p. 17  
“Changing the criminal standard of proof to a default rule from which the parties can negotiate deviations can be supported by the same considerations of efficiency, autonomy, and distributive justice that form the basis for recognizing the institution of plea bargaining.”

p. 23  “[M]ost criminal sentences under the existing system are in fact reached outside the courtroom…Plea bargains are negotiated between the prosecutor and the defendant [or his counsel], far form public view.”….In order for courts to fulfill their roles in a liberal society, their work must be properly structured [euphemism]. Judicial decision-making must be conceptualized as searching for truth and justice and must be in line with the criteria of rationality, accuracy, and fairness. The existing practice of plea bargaining does not impair the proper conceptualization of judicial decision-making because the mutual agreements on the question of criminal liability take place outside the courtroom…Due to the existence of such clear boundaries between the “world of agreement” and the “world of justice”, the present form of plea bargaining does not “stain” the perception of the craft of judging.”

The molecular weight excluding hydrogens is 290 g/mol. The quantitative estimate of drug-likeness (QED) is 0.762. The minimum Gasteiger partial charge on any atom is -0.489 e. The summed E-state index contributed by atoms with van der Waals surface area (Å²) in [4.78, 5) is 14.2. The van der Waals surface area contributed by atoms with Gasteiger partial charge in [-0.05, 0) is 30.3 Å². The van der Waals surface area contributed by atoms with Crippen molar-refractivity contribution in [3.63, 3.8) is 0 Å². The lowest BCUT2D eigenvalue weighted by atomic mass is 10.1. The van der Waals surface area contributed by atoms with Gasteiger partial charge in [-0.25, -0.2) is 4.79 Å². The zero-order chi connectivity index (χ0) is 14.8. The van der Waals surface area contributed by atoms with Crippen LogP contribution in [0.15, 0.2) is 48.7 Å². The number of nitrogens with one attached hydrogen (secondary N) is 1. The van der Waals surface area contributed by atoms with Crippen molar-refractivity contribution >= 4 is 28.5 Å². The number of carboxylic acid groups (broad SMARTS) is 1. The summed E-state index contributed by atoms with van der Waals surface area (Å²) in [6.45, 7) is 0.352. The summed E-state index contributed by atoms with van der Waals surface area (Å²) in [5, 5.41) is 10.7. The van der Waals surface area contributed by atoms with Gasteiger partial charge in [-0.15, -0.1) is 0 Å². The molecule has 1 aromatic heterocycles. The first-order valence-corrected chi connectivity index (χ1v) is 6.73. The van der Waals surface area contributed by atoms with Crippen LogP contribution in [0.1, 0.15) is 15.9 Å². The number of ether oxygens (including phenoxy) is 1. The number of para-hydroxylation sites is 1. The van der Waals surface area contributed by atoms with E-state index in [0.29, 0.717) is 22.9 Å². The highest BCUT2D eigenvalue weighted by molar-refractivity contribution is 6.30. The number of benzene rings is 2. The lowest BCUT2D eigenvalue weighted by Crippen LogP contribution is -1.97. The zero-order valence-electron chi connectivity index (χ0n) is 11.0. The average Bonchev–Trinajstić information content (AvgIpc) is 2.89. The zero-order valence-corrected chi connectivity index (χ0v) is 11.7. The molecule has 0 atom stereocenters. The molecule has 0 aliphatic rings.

p. 24   “The case can also be presented from a slightly different perspective: that of public confidence in the judicial system. There is room to claim that public trust is conditional upon conserving the basic outlines of the judicial decision-making process, as aimed at precision and ferreting out the truth.  Plea bargaining, in its current form, paves the way for the preservation of this notion. Even though, from a practical standpoint, this preference is not exposed to public scrutiny. Current plea bargains allow for the assumption that the parties have the best access to the information underlying the factual occurrence and, accordingly, that the agreement of criminal liability they reach reflects the truth.  The proposed model, on the other hand, may undermine the public image of the criminal trial.  Its adoption is a blunt declaration that a judicial decision may well be affected by inaccuracy – that the truth is not the only light held up to the court and that it may retreat in the face of agreement between the parties. Exposure of these inherent tensions within the court’s rulings may undermine the public’s faith in the judicial system. As soon as the conflict between ”truth” and “agreement” becomes visible, and the courts are perceived as preferring agreement to truth, public trust in the judiciary may well be lost.”